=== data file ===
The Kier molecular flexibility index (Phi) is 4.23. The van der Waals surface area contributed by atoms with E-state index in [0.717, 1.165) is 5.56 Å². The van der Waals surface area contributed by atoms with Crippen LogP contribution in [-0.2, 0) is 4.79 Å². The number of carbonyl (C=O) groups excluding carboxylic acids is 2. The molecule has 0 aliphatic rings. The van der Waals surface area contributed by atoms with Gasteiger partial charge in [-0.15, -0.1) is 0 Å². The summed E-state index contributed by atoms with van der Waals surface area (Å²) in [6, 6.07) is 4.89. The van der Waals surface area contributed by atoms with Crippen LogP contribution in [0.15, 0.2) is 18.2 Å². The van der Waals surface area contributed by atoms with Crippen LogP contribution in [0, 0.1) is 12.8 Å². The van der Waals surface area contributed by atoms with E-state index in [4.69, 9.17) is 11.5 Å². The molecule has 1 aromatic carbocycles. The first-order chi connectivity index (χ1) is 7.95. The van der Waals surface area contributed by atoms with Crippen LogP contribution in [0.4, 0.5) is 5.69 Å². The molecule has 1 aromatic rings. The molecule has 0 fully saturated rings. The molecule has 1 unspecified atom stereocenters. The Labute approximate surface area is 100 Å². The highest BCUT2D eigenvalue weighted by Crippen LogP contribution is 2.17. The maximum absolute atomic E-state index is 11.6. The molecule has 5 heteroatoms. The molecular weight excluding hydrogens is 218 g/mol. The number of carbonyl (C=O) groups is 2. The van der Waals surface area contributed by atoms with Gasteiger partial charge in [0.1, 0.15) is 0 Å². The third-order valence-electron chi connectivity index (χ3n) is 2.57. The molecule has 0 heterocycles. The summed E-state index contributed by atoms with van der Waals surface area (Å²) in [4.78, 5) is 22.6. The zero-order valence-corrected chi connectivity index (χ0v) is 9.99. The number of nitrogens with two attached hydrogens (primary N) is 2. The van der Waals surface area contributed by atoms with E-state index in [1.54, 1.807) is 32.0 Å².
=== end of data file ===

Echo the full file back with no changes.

The Kier molecular flexibility index (Phi) is 4.23. The van der Waals surface area contributed by atoms with E-state index in [0.717, 1.165) is 5.56 Å². The van der Waals surface area contributed by atoms with Crippen LogP contribution in [-0.2, 0) is 4.79 Å². The number of carbonyl (C=O) groups excluding carboxylic acids is 2. The molecule has 0 aliphatic rings. The van der Waals surface area contributed by atoms with Gasteiger partial charge in [-0.15, -0.1) is 0 Å². The summed E-state index contributed by atoms with van der Waals surface area (Å²) in [6, 6.07) is 4.89. The van der Waals surface area contributed by atoms with Crippen LogP contribution in [0.15, 0.2) is 18.2 Å². The van der Waals surface area contributed by atoms with Crippen LogP contribution in [0, 0.1) is 12.8 Å². The van der Waals surface area contributed by atoms with E-state index in [4.69, 9.17) is 11.5 Å². The molecule has 1 aromatic carbocycles. The first-order chi connectivity index (χ1) is 7.95. The van der Waals surface area contributed by atoms with Crippen LogP contribution in [0.4, 0.5) is 5.69 Å². The molecule has 1 aromatic rings. The molecule has 0 fully saturated rings. The molecule has 1 unspecified atom stereocenters. The Labute approximate surface area is 100 Å². The highest BCUT2D eigenvalue weighted by Crippen LogP contribution is 2.17. The maximum absolute atomic E-state index is 11.6. The molecule has 5 heteroatoms. The molecular weight excluding hydrogens is 218 g/mol. The number of carbonyl (C=O) groups is 2. The van der Waals surface area contributed by atoms with Gasteiger partial charge in [0.1, 0.15) is 0 Å². The third-order valence-electron chi connectivity index (χ3n) is 2.57. The molecule has 0 heterocycles. The summed E-state index contributed by atoms with van der Waals surface area (Å²) in [4.78, 5) is 22.6. The zero-order valence-corrected chi connectivity index (χ0v) is 9.99. The number of nitrogens with two attached hydrogens (primary N) is 2. The van der Waals surface area contributed by atoms with E-state index in [1.54, 1.807) is 32.0 Å².